Given that the flavors of the El Presidente are bright and fruity, the Claridge seemed like a natural choice to follow it into the barrel.

Claridge Cocktail

1 ounce gin
1 ounce dry vermouth
1/2 ounce apricot brandy
1/2 ounce Cointreau

Combine ingredients in an ice-filled mixing glass. Stir and strain into a chilled cocktail glass.

Notes on Ingredients: I used Gordon's gin, Bitter Truth apricot brandy, and Dolin dry vermouth.

Fruity and bright, this is a cocktail that depends on the apricot brandy for its success. Delicate, yet still spirit forward, the Claridge is a perfect cocktail to use to test apricot brandies. Being the second cocktail that followed two spirits in my barrel, even after three months the influence of the barrel was slight. The oak of the barrel could be discerned as a hint in the after taste. A certain berry note from the grenadine in the El Presidente was apparent in the mid-palate. But it was an undercurrent of funk from the Wray and Nephew, still apparent after so much time, that hinted at the history of the barrel contained in this new cocktail.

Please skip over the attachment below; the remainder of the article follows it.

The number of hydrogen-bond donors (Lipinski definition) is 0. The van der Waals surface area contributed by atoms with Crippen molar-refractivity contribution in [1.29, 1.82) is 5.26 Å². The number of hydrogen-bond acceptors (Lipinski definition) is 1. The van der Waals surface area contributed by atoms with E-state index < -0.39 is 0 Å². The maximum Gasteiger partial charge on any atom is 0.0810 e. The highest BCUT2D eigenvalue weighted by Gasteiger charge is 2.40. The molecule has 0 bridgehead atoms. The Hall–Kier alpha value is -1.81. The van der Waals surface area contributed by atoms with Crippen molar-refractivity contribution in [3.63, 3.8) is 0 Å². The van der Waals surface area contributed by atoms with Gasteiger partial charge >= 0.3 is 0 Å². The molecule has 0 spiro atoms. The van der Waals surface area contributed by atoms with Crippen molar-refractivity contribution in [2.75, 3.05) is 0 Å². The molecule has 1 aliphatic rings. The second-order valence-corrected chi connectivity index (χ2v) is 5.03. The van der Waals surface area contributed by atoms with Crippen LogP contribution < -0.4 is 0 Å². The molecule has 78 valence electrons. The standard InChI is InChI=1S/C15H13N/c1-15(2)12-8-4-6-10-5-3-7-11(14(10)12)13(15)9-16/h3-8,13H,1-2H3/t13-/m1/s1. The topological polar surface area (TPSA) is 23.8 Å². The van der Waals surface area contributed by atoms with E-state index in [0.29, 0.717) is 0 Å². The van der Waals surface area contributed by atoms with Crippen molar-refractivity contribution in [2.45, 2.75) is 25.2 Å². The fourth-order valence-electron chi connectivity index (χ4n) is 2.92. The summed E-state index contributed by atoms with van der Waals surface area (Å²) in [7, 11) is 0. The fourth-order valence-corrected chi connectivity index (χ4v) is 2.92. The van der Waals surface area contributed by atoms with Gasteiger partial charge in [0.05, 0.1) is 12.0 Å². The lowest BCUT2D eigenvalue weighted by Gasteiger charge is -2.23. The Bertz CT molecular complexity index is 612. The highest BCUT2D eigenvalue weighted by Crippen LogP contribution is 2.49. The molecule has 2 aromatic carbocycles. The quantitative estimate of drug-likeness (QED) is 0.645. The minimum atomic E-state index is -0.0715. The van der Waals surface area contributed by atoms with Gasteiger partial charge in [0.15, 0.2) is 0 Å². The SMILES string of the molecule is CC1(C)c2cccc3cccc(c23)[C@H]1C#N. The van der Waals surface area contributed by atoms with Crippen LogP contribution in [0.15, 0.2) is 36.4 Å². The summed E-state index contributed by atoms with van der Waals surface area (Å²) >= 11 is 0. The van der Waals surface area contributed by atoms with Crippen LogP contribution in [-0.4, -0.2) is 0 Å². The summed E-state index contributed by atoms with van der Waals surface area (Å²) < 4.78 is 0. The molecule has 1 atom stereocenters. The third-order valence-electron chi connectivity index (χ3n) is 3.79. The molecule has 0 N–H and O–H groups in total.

What to Do With That Leftover Bottle of Cider: Apple Cider Syrups